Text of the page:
You probably remember this thrilling item from a few days ago: Drooling School Board Chairwoman. That was about Sue Kern, chairwoman of the school board of Brainerd, Minnesota, who couldn’t figure out why the schools were teaching evolution. As expected, Susie has inspired a letter-to-the-editor, which appears in the Brainerd Dispatch of Brainerd, Minnesota. It’s titled Makes no sense. They don’t seem to have a comments feature.
Unless the letter-writer is a politician, preacher, or other public figure, we won’t embarrass or promote him by using his full name — but today we’ve got a future preacher — or something. It’s Stafford L. Thompson, who describes himself as a “seminarian.” Here are some excerpts from his letter, enhanced with our Curmudgeonly commentary, some bold font for emphasis, and occasional Curmudgeonly interjections that look [like this]. Okay, here we go:
In regard to the controversy surrounding Mrs. Kern’s questions at the Sept. 9 school board meeting, I would like to submit a quotation for consideration:
As with so many creationist letters, we’re given an example of quote mining. Here it is:
“If all the animals and man had been evolved in this ascendant manner (evolution), then there had been no first parents, no Eden, and no Fall. And if there had been no fall, then the entire historical fabric of Christianity, the story of the first sin and the reason for an atonement, upon which the current teaching based Christian emotion and morality, collapsed like a house of cards.” H.G. Wells (1866-1946).
Wells was a prolific writer, but the seminarian didn’t even give us the title of the book his quote came from. No matter, we found it. It comes from The Outline of History. Here’s all of it online, thanks to Project Gutenberg. The quote selected by the seminarian is from Chapter 39, THE REALITIES AND IMAGINATIONS OF THE NINETEENTH CENTURY.
One of the many topics that chapter discusses is the controversy over Darwin’s work. Wells presents both sides, and the portion quoted — or “mined” — by the seminarian was from the anti-evolution side. Although Wells doesn’t specifically say so, it’s clear from his life’s work that he thought Darwin had the better argument. In the same chapter, Wells also talks about the Huxley–Wilberforce debate, and his pro-science leanings are rather evident.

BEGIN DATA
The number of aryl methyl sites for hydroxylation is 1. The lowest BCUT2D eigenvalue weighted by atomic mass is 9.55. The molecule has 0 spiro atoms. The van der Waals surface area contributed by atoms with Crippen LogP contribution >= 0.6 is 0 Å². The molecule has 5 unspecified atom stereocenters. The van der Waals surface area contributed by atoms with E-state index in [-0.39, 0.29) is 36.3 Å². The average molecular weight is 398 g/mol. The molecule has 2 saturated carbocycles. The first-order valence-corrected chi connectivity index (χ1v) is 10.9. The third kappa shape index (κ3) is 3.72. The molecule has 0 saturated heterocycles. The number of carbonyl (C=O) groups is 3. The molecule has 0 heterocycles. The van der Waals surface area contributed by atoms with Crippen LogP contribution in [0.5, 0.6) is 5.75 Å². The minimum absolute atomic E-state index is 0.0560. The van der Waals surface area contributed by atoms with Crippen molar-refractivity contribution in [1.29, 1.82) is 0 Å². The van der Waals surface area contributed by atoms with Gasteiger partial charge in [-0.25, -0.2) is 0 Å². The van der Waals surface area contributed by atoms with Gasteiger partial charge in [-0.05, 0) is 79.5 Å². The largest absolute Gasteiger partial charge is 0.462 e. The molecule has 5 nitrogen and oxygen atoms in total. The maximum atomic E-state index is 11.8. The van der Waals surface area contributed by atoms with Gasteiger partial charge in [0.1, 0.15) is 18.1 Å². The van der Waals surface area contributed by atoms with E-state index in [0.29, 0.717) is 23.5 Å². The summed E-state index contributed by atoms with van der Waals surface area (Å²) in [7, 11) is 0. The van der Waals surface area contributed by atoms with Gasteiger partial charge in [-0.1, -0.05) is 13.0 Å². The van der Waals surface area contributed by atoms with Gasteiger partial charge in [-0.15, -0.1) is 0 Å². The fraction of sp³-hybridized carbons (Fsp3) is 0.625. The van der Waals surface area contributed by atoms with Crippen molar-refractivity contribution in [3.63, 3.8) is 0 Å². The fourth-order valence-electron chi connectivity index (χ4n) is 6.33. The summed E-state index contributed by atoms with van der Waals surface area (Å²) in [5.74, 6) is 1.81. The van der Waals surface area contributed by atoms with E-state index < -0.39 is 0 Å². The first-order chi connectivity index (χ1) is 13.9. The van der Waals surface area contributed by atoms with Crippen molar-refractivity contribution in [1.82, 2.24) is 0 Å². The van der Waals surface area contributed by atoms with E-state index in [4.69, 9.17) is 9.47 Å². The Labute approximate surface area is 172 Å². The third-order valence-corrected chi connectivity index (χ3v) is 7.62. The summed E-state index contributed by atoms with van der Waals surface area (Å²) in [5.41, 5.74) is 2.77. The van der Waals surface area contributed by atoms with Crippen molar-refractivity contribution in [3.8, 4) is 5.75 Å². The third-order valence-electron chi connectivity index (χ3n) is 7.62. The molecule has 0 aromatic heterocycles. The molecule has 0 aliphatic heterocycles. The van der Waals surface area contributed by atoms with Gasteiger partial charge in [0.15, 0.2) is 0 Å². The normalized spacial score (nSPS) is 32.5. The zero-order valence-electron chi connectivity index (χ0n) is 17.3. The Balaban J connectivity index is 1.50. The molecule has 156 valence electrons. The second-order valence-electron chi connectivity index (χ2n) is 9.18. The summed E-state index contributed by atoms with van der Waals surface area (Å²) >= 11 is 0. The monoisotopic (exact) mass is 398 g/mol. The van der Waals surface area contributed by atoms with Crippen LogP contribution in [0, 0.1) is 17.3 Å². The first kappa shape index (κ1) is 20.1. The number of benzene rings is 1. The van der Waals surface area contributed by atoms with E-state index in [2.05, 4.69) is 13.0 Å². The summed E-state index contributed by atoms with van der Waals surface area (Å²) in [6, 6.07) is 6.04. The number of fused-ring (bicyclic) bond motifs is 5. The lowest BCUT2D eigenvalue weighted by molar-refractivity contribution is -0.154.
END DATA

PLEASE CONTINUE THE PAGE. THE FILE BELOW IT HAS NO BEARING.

Okay, back to the seminarian’s letter. He tells us:
We can debate the evidence for and against the theory of evolution (and whether one needs to subscribe to it to be a scientific citizen, which I believe one does not need to). However, I would like to point out that it is very difficult to reconcile the idea that Christianity and evolution are compatible. Mr. Wells pointed it out nicely in the [mined] quotation above.
Many would disagree — see the National Center for Science Education’s list of Statements from Religious Organizations that support evolution. The seminarian continues:
Without the fall into sin of a historical and real Adam and Eve, Jesus Christ dying as an atoning sacrifice for sin and for the salvation of the world makes no sense. Why would God the Father, the Creator, send his son to die when death had always been a part of his creation?
Not only that, but why was the Fall allowed to occur in the first place? These are questions your Curmudgeon can’t answer. Let’s read on:
I believe many sincere Christians gloss over this with good intentions to avoid strife with the scientific community, but it is an inconsistency that I believe we cannot avoid.
The seminarian will not avoid the battle. Here’s the end of his letter:
I (and many like me) will look to our Lord who died for us before looking to a dead biologist from England. Jesus rose from the grave to show he conquered death. Darwin, however, is still in his grave.
He’s certainly right about that — Darwin is still dead. But let’s look on the bright side — the seminarian didn’t gloat that Darwin is boiling in the Lake of Fire.
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